FRBC: A Nature Center For You and Your
|SUMMER TIPS: HUMMERS ARE IN HIGH SEASON
On the Colorado Front Range we are extremely
fortunate to have 4 species of hummingbirds that
visit our area: Broadtail, Black Chinned, Rufus, and
Calliope. Depending on your elevation and habitat you
may get all 4! Try these few ideas to help you get full
enjoyment from these most entertaining backyard
-Place several feeders out 3 to 6 feet apart.
territorial and will try to “overprotect” a
single feeder. Place some out of line of
sight from others if the birds get too feisty. Clean
every 5 days.
- Mix sugar water at 1 part sugar and 4 parts water
for the feeders. You can put one feeder
out with a 1 to 3 mix when the Rufus Humming- bird
arrives. They are an extremely aggressive species but
seem to lay claim to the sweetest feeder allowing
others to feed on the rest.
- Red on the feeder attracts Hummers, you do not
need red dye in the sugar water. Avoid
yellow colors on feeders as they attract wasps.
- Habitat is the big attractor. Put out flowering
summer plants close to the house and develop a
natural area in the yard with shrubs and trees.
They love cover and may nest there.
Stop by the store and let us help you get started
watching these seasonal favorites.
|OPEN HOUSE 2006: A BIG SUCCESS FOR THE COMMUNITY
WINNERS OF THE 2006 “DOVE RACE FOR YOUTH”
HAVE BIG HEARTS
The second annual “Dove Race For Youth”
on April 29th. Over 120 people from the community
sponsored doves (white homing pigeons) that flew
from Jefferson Village to their home lofts in Arvada.
The sponsors’ generous donations raised over $3,000
for both The Jason Dahl Scholarship Foundation
The Greater Littleton Youth Initiative.
The dove that won the “race” turned out to be only
a small part of a story that began in Middleton,
Wisconsin. For the second year in a row Vortex
Optics of Middleton has donated the event’s first
place prize. This year it was a Sandpiper Spotting
Scope and Tripod worth $500 The scope was
presented to the winning dove’s sponsor Terry
Hubbard of Littleton. His dove made it back
just over an hour’s flight time. The dove’s owner,
Tom Loux of White Bird’s Unlimited, said
headwinds out of the north (10 knots) caused flight
delays that day. “Normally, all doves would have
made the journey in much less time,” was his
Nonetheless, Terry, owner of the Jefferson Village
UPS Store, was very proud his dove won over a
experienced avian field. Terry’s heart was elsewhere
however and immediately returned the Vortex Scope
to the race event sponsors with the
stipulation “please sell it and give the proceeds to
the Jason Dahl foundation, I love the work they are
It did not take long for another big heart in the
community to see a good use for this fine prize.
Steuble of Littleton wrote a check directly to
foundation for the full value of the spotting scope.
John did not keep the scope for himself either; he
promptly donated it to the Children’s Hospital in
Albuquerque, New Mexico where it will be put up
auction to help raise funds for young people who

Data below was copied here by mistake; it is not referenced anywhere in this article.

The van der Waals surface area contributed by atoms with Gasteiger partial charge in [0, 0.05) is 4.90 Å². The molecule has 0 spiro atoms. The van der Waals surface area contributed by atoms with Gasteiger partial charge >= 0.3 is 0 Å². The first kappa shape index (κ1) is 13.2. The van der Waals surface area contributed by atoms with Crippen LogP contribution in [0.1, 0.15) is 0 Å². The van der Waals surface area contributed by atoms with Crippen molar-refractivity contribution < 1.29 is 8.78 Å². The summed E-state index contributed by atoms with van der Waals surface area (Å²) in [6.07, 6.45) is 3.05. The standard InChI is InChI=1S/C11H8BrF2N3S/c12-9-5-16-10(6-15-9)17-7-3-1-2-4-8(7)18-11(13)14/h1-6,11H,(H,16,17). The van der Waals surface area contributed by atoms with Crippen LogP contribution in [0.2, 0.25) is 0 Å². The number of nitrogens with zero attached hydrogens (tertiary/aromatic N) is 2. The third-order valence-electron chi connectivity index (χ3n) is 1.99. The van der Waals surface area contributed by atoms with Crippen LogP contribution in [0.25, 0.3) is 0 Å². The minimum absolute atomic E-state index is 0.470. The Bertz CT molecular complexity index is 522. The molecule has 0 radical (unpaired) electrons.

have tragically developed cancer at an early age.
Not to be outdone by an employee, John's company,
McElvain Oil & Gas Properties, Inc of Denver,
in full his donation to the charity. Actually, the
McElvain company has a very generous Gift Matching
Program that is very benificial to many charities. We
are deeply appreciative of both their contributions.
The dove race has a “corporate division” as well.
Many local businesses donated valuable products and
services. This year The Perfect Landing
Centennial sponsored the first place dove.
Copper Poppy store of Ken-Caryl sponsored the
second place dove and The Colorado Credit Union
dove came in third place. The event was truly for the
community and by the community. Every dollar
donated goes to help young people in our local area
realize their goals and to help keep their lives on the
We at the Front Range Birding Company and
Birds Unlimited want to thank everyone who
participated in the dove race event. We believe the
charities benefiting from the community’s generosity
are deeply committed to our community’s youth. The
charities are with us today due to the tragic
circumstances of Columbine and 9/11. These two
events, of course, should never be forgotten.
|WATER, WATER EVERYWHERE - NOT ON THE FRONT RANGE by Sara Nelson
(but you can provide)
Our Colorado “high desert plain” makes water an
extremely important consideration not taken lightly by
birds. One really great thing you can provide for the
birds in your backyard is a source of water for
drinking and bathing. Water is a basic requirement
for all living things, and is a real easy way to attract
even more kinds of birds.
The best way to begin providing a source of water is
a simple birdbath. Birdbaths come in all different
shapes and forms, such as plastic, copper, concrete
and ceramic. They can be made to hang, mount on a
deck railing, slip into the ground, or stand on a patio.
Baths can also be heated for the wintertime, or a
heater can be placed inside.
The most important thing about a birdbath is to keep
it clean. Change the water frequently, and keep the